discharged by ‘showing . . . that there is an absence
of evidence to support the nonmoving party's
case.'” Bennett v. City of Eastpointe, 410
F.3d 810, 817 (6th Cir. 2005) (quoting Celotex Corp. v.
Catrett, 477 U.S. 317, 324 (1986)). When the motion is
supported by documentary proof such as depositions and
affidavits, the nonmoving party may not rest on his pleadings
but, rather, must present some “specific facts showing
that there is a genuine issue for trial.” Celotex
Corp., 477 U.S. at 324; Eastham v. Chesapeake
Appalachia, L.L.C, 754 F.3d 356, 360 (6th Cir. 2014).
These facts must be more than a scintilla of evidence and
must meet the standard of whether a reasonable juror could
find by a preponderance of the evidence that the nonmoving
party is entitled to a verdict in his favor. Anderson v.
Liberty Lobby, Inc., 477 U.S. 242, 252 (1986).
The Court must enter summary judgment “against a party
who fails to . . . [meet the burden] that party will bear . .
. at trial.” Celotex Corp, 477 U.S. at 322.
moves for summary judgment on the basis that Plaintiffs claim
is barred by the statute of limitations. Defendant states
that “[t]he statute of limitations for Tennessee
actions for retaliatory discharge based on a plaintiffs
filing of a claim for workers' compensation is one year
from the date of the termination of the
employee.” Def.'s Mem. in Supp. of Mot. to
Dismiss and/or for Summ. J. Based Upon the Statute of
Limitations, at 5, May 18, 2017, ECF No. 31-1 [hereinafter
“Def.'s Mem.”] (citing Headrick v. Union
Carbide Corp., 825 S.W.2d 424, 425-26 (Tenn. Ct. App.
1991)). Plaintiff was terminated on September 7, 2012, and
filed this lawsuit against Defendant on December 19, 2016.
Therefore, goes Defendant's argument, this action is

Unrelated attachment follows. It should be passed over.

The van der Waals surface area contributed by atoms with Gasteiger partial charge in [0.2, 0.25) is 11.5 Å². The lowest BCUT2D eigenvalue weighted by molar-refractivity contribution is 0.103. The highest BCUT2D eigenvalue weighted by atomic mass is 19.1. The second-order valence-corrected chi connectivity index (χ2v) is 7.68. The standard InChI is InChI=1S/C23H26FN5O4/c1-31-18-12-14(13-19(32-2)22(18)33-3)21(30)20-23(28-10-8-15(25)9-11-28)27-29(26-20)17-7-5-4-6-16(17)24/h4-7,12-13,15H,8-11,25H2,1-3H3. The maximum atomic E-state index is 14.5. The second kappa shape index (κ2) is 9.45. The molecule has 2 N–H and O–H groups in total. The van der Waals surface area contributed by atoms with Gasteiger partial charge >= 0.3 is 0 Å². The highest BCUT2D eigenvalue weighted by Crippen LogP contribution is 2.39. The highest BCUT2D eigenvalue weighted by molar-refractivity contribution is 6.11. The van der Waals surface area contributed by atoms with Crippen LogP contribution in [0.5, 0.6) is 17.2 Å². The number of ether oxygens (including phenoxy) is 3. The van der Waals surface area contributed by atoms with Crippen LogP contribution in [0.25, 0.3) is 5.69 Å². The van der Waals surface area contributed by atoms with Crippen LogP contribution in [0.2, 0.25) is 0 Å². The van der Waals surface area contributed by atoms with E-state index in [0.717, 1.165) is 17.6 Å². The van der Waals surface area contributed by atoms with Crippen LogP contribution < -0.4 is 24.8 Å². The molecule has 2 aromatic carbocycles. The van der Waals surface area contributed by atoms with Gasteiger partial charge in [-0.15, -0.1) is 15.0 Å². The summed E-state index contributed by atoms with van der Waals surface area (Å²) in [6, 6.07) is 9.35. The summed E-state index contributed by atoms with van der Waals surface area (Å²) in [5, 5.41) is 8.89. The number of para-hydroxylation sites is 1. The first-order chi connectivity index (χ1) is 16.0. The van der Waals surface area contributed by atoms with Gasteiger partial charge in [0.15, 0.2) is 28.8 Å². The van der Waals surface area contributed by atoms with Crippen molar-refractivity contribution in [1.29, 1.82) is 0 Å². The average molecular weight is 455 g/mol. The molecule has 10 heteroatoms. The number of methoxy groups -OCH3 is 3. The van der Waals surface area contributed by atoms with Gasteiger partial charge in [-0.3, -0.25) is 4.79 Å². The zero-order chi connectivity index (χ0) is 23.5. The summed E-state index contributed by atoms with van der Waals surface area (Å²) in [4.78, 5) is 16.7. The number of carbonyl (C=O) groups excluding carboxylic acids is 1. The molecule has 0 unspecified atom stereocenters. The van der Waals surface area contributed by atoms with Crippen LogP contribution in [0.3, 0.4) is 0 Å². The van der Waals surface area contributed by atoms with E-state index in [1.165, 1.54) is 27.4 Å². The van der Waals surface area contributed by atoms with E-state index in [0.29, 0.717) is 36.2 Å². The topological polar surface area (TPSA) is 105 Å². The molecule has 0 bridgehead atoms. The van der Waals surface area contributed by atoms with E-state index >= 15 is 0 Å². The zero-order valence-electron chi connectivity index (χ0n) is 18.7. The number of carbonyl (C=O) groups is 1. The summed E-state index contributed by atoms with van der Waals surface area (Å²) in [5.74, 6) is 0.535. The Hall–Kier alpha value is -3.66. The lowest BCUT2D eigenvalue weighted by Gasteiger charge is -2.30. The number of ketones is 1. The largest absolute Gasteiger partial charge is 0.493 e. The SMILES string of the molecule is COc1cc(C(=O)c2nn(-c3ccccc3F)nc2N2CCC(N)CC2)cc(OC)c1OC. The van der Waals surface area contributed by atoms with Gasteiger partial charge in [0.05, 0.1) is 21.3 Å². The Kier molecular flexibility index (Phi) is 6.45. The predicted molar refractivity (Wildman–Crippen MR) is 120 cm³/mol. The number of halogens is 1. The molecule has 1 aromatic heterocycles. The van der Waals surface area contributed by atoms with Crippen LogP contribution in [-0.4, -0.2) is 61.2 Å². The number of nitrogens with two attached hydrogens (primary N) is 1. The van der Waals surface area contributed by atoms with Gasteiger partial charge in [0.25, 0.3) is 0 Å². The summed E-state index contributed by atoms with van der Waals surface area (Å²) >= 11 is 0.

barred by the statute of limitations. Defendant accurately
states the statute of limitations. The Tennessee Supreme
Court's decision in Weber v. Moses says as much,
relying on the Tennessee Court of Appeals's
Headrick decision in addition to the provision of
the Tennessee Code Annotated setting forth the statute of
limitations for personal injury actions. 938 S.W.2d 387
(Tenn. 1996) (citing Tenn. Code Ann. § 28-3-104;
Headrick, 825 S.W.2d 424; Van Cleave v. McKee
Baking Co., 712 S.W.2d 94 (Tenn. 1986)) (“A claim
for retaliatory discharge is a tort action which is governed
by the general tort statute of limitations which requires
that a lawsuit be ‘commenced within one (1) year after
the cause of action accrued . . . .'”).
has a savings statute, however, that permits, “[i]f the
action is commenced within the time limited by a rule or
statute of limitation, but the judgment or decree is rendered
against the plaintiff upon any ground not concluding the
plaintiff's right of action . . . the plaintiff . . . may
. . . commence a new action within one (1) year . . .
.” Tenn. Code Ann. § 28-1-105(a). Based upon the
undisputed facts before the Court, Plaintiff's Hardeman
County action was timely filed in October 2012 and dismissed
in November 2016 without an adjudication on the merits.
Plaintiff then filed this action in December 2016. Thus, the
savings statute seems facially applicable. But Defendant
argues that it is not. Defendant asserts that the Tennessee
savings statute does not apply because Plaintiff never
brought a timely action against Defendant by naming
“P.I., Inc., ” in the action. The Hardeman County
Circuit Court granted Plaintiff's Motion to Amend his
Complaint to that effect, but Plaintiff never did so.
Defendant alternatively argues that the Court should apply
the doctrine of laches because Plaintiff sat on his rights by
having notice that Defendant was not properly named in the
Hardeman County suit but not formally adding Defendant to the
same. For his part, Plaintiff first argues that Defendant
waived its argument on this point entirely by failing to
raise this issue before participating in the ...